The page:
Kew Park's coffee roaster at a very temporary rest.
Step 7: Grind the beans and make coffee!
As we all know there are approximately a thousand different ways to actually prepare your cup of coffee, so I shall not delve into those processes here (though I will say that we at Kew Park are big fans of cold brew coffee, which is less acidic but just as caffeinated and flavorful as normal coffee).
No matter the form, though, coffee is the one crop that I completely rely on day in day out, and yet didn’t know anything about before Kew Park. I had read articles about factory farms, GMO apples, federally-subsidized corn and wheat, all that jazz. And yet coffee – the one thing that I actually ingest on a regular basis – remained this mysterious part of nature, this magical substance that wakes me up in the morning. Can we just give a quick round of applause to the person who discovered the insane process of making a cup of coffee? Thank you.
Now don't ask me how to make beautiful mocha lattes... That is beyond me.
And the process has a very happy ending indeed.
Trying to write about Kew Park from Washington, D.C. is probably something like trying to write about Mars from Earth. It feels like planets apart. The only thing that overlaps in both worlds is the cup of coffee sitting next to my computer. When I smell the Kew Park coffee in my kitchen here in D.C., I feel a faint glimmer of those glorious farm mornings, drinking a cuppa Joe on the Cottage porch during that precious hour before it gets unbearably hot, the birds are singing the day’s praises, the dew still coats the grass.
The view from one of the many wonderful porches at Kew Park.
No matter where I am in the world, I have to drink a cup of coffee in the morning; that much will never change. Ironically, though, for the Kew Park workers, coffee never enters the picture before they head to work; they don’t need it to wake up. Most of them never even drink the coffee, period. “It’s bad for your health,” one of the workers told me as he picked the ripe berries off the trees. “Don’t drink it too often; it makes you anxious,” said another Kew Park worker. The only time I ever saw anyone drink coffee on Kew Park was after dinner. So strange!
All of the coffee workers walk to work early every morning – often with the world still dark – for at least two or three miles. After eight hours they trudge home again by foot. As I’d watch them weave their way through the thick Jamaican bush in rubber flip-flops and ripped Abercrombie & Fitch t-shirts in the early morning hours, I couldn’t help but feel a wave of admiration for their daily commute (and the efforts of so many more coffee farmers) just to make the Americans and Japanese and other coffee-craving people of the world have a boost of caffeine for their own commute.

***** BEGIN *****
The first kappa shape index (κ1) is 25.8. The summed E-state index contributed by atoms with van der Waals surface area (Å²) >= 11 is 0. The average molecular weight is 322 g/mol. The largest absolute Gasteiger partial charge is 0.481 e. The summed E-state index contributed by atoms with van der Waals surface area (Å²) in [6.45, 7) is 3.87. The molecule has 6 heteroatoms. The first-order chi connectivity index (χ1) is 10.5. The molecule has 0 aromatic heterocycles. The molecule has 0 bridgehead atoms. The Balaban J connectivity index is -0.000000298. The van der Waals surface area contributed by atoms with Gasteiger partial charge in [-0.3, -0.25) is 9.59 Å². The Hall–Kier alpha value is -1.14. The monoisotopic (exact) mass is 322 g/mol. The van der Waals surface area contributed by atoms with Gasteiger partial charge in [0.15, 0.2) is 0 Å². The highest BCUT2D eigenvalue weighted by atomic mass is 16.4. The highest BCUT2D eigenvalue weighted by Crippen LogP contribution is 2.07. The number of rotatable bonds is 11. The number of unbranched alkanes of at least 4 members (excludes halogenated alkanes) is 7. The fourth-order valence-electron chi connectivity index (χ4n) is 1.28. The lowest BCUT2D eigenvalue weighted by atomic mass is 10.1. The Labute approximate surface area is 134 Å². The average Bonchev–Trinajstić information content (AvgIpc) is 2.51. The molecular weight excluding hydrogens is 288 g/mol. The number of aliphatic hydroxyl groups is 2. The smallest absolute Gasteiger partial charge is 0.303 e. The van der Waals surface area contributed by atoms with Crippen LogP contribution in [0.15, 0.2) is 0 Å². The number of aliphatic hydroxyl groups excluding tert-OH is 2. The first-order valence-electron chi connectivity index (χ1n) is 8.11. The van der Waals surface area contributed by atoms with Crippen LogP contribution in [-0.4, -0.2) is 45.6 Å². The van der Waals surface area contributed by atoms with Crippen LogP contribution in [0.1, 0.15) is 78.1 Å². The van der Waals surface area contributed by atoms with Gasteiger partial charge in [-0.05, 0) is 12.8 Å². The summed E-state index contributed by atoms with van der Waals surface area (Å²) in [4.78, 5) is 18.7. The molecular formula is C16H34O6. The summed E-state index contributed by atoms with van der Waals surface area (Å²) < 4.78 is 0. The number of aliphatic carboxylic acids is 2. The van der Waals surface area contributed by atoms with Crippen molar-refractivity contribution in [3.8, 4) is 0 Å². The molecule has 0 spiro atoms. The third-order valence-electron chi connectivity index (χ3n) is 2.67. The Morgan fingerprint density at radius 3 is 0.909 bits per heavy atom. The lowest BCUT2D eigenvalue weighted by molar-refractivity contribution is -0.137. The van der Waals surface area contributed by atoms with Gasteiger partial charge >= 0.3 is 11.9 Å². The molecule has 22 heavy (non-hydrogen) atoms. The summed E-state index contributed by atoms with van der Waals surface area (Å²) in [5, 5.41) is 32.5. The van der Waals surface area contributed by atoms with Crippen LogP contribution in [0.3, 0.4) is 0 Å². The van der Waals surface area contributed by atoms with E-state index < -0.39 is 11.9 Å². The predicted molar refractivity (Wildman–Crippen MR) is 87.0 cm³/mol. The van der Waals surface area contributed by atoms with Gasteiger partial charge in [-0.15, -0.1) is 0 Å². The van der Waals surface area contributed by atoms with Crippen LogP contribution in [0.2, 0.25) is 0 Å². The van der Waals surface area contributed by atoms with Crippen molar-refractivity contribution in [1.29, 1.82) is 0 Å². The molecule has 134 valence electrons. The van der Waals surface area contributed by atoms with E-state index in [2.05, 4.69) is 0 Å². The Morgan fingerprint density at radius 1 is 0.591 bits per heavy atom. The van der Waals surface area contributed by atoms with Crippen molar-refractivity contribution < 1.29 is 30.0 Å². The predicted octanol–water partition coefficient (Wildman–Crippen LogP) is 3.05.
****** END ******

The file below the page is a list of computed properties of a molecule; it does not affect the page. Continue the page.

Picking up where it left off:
These guys don't complain about needing their morning cup of coffee.
I suppose, though, if our own weaknesses in America support these kinds of farmers, then I’m okay with having this weakness. If our needs feed these people, then the irony is fine by me, as long as the workers actually receive the money they deserve (which, at Kew Park, I know they do).
But I also think there is a lesson to be learned from these workers, who don’t ask for anything as they walk up the hills at six in the morning. I admit that I am accustomed to certain comforts in my life, and if I don’t have them I can get cranky (or “hangry” anyone?). But the coffee workers don’t need anything. They’re not hungry or thirsty or sleepy, or if they are, they don’t say it. They may want things, but they don’t need things. There’s a difference. They can function with very little. And of course, much of this could be because they didn’t grow up with certain comforts that I’m used to. But I also think it goes deeper than that, to a certain laid-back mentality and way of looking at the world, a mindset that we all can – and should – learn from. I remember clearly a conversation I had with Dawn, a wonderful lady who cooked delicious food at Kew Park. “You’ve got the Jamaican attitude,” she said when I told her that I didn’t really care what food was given to me, as long as it was food. “Here in Jamaica we don’t mind things.”
I glowed in what I took as a compliment, but she was wrong in some ways. In the morning especially, I do like for things to be a certain way, and fortunately the mornings on the farm were the most tranquil and lovely of times. They provided the kind of clarity of thought that is hard to come by in a chaotic city, or when you’re constantly wired into your emails, texts, technology in general; all of those things fade away in remote Kew Park. And what takes its place? Birdsongs, books, a cup of coffee on the porch. Hence why I'm attempting to re-create those glorious cups of coffee in my kitchen in D.C.